Depending on the regional genre, a suling can be tuned into different scales. Sulings can be found in the following regions:
- Borneo Brunei, Indonesia, Malaysia
- Bali, Indonesia
- Java (Central Java), Indonesia
- Maluku, Indonesia
- Sunda (West Java), Indonesia
- Malay Peninsular, Malaysia
- Mindanao, Philippines
- Sulu, Philippines
Playing a suling
There are two factors that affect a fine suling's tone:
- Fingering position.
- Speed of the airflow blown by the mouth.
The fingering position changes the wavelength of sound resonance inside the suling's body. Depending on the distance of nearest hole to the suling's head, different notes can be produced. The airflow speed also can modify the tone's frequency. A note with twice frequency can be produced mostly by blowing the air into suling's head's hole with twice speed.
In the music of Bali the suling is an essential instrument and it appears to be similar to other forms of Javanese suling. The way it is played, however, sets it apart from other forms of Indonesian suling. Namely, it is necessary for the performers to use the technique circular breathing in order to create a highly strung sense of constancy that continues even at moments of dramatic climax by the percussive gamelan instruments.
- Slur, is dynamically changing note from one tone position to another position without stopping the airflow. For example, changing from 5 to 4, 4 to 5, 2 to 1 etc.
- Puruluk, (Sundanese term) is an effect produced by a-repeatedly-fast opening-and-closing of suling's hole by one or more fingers. The produced sound is similar to voice of a pigeon. The easiest puruluk can be produced by opening and closing mid-finger as shown by the following picture:
- In Sundanese technique, there are other known effects such as wiwiw, keleter, lelol, gebos, petit, jengkat, and betrik.
In the Sundanese region, a suling is used as
- one of the main instruments in kacapi suling
- accompanying instrument in Gamelan Degung, Tembang Sunda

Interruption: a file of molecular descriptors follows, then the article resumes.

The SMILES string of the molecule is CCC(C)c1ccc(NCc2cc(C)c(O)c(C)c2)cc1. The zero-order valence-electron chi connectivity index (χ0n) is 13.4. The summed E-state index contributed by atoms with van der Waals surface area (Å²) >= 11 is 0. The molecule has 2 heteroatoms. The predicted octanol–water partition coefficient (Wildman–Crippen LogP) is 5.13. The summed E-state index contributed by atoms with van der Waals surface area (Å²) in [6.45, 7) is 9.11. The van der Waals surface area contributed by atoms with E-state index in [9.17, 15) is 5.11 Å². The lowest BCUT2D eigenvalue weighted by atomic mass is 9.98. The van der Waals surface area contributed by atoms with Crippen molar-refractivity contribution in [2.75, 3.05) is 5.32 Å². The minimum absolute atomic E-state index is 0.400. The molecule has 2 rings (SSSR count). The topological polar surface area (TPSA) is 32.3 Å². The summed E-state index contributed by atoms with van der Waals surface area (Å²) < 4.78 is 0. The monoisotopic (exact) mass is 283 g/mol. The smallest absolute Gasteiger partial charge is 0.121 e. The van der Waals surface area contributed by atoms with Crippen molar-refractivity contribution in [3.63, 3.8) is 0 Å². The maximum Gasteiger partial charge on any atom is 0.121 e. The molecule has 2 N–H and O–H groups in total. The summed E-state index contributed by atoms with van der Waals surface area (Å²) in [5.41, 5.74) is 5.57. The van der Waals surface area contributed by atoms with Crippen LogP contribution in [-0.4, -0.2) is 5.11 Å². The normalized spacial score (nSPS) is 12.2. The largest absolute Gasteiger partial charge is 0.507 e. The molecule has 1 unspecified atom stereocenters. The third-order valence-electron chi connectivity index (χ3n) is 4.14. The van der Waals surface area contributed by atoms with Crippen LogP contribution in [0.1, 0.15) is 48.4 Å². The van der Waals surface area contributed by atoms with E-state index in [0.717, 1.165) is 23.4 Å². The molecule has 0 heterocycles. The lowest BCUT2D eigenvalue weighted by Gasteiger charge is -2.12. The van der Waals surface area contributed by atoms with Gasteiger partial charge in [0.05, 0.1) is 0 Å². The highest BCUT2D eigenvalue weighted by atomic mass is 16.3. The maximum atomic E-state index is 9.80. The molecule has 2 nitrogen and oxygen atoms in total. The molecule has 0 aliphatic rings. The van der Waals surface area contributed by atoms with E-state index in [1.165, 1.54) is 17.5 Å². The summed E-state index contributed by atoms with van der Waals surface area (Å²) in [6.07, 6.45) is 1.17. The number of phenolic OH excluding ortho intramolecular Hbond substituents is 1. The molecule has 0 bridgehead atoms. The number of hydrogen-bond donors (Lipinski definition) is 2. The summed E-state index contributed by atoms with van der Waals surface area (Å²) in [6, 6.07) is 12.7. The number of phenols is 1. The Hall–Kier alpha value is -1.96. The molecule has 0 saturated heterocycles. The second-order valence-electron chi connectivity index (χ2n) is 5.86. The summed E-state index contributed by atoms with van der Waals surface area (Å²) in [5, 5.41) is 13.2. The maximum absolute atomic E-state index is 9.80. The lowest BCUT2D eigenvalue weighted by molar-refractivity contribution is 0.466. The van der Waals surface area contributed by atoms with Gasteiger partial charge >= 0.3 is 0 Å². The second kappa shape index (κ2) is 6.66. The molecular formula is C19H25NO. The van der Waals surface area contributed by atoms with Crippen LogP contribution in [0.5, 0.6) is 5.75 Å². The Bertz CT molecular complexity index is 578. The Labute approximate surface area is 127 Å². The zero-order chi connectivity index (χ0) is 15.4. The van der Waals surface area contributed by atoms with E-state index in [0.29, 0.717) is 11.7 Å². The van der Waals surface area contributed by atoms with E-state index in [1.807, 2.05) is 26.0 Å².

Sulings can have either 4 holes or 6 holes. The 6-holed Sundanese suling can play at least three different scales.
- Pelog Degung: da mi na ti la da [1 2 3 4 5 1],
nearly corresponds to do si sol fa mi do [1' 7 5 4 3 1] in the Western diatonic scale.
- Madenda or Sorog: da mi na ti la da [1 2 3 4 5 1],
nearly similar to fa mi do si la fa [4’ 3’ 1’ 7 6 4] in the Western diatonic scale.
- Salendro: da mi na ti la da [1 2 3 4 5 1],
nearly similar to re do la sol fa re [2’ 1’ 6 5 4 2] in the Western diatonic scale.
- Mandalungan: a rarely used scale
Famous Sundanese suling players
- Endang Sukandar, 1996 2nd Winner of International Festival of Wind Instruments in Seoul, South Korea
- Burhan Sukarma
- Uking Sukri
- Bang Saat(Additional player of Dewa Budjana, He cames from kalimantan) He also called as "saat"
The Suling can be many sizes
Brunei, Malaysia and Singapore suling
In Brunei, the suling today is played during a cultural festival and other events together with other Bruneian traditional instruments especially the Gulintangan. While in East Malaysia, especially in Sabah with a wide variety of aerophone, the instrument is played by all the interior ethnic groups in the state of Kadazan-Dusun, Murut, Rungus and Lun Bawang/Lundayeh. In Sarawak, the suling is mostly played by men in a Dayak people longhouse.
The Maguindanaon suling is the smallest bamboo flute of the Maguindanaon and the only one classified as a ring-flute (the other two bamboo flutes of the Maguindanaon, the tumpong and the palendag are both lip-valley flutes). Air is passed through the suling via a blowing hole found at the bottom of the instrument and pitch is controlled via five finger holes on the top and one finger hole located on the bottom. Traditionally only the palendag was commonly played but because of the difficult nature of playing the palendag, both the tumpong and the suling have come to replace the palendag as the Maguindanaon’s most common aerophones.
- Awang Mohd. Zain Jamil Al-Sufri (1990). Tarsilah Brunei: sejarah awal dan perkembangan Islam (in Malay). Jabatan Pusat Sejarah Kementerian Kebudayaan, Belia, dan Sukan.
- Keat Gin Ooi (1 January 2004). Southeast Asia: A Historical Encyclopedia, from Angkor Wat to East Timor. ABC-CLIO. pp. 923–. ISBN 978-1-57607-770-2.
- Fodor's Exploring Singapore & Malaysia. Fodor's Travel Publications Incorporated. 1994.
- "Endang, Bakat Alam dan Cianjuran". 2006. Archived from the original on 2004-07-03.
- "Endang Sukandar demonstration video on Youtube". 2004.
- Faza Suraj (26 September 2014). "Cultural Week held during school holidays". Borneo Bulletin. Retrieved 16 October 2014.
- Tamara Thiessen (2012). Borneo: Sabah - Brunei - Sarawak. Bradt Travel Guides. pp. 27–. ISBN 978-1-84162-390-0.
- Herman (2009). "Suling". Music Instruments in Sabah (Sabah's Musical Heritage and Future). Flying Dusun. Retrieved 16 October 2014.
- The Sarawak Museum Journal. Sarawak Museum. 1990.
- Mercurio, Philip Dominguez (2006). "Traditional Music of the Southern Philippines". PnoyAndTheCity: A center for Kulintang - A home for Pasikings. Retrieved June 12, 2006.
- Amin, Mohammad (2005). "A Comparison of Music of the Philippines and Sulawesi". Sulawesi. Retrieved June 12, 2006.
- de Leon Jr., Felipe M (2006). "Gawad sa Manlilikha ng Bayan - 1993 Awardee - MASINO INTARAY and the Basal and Kulilal Ensemble". National Commission For Culture and the Arts. 2002. National Commission For Culture and the Arts. Archived from the original on July 16, 2006. Retrieved June 12, 2006.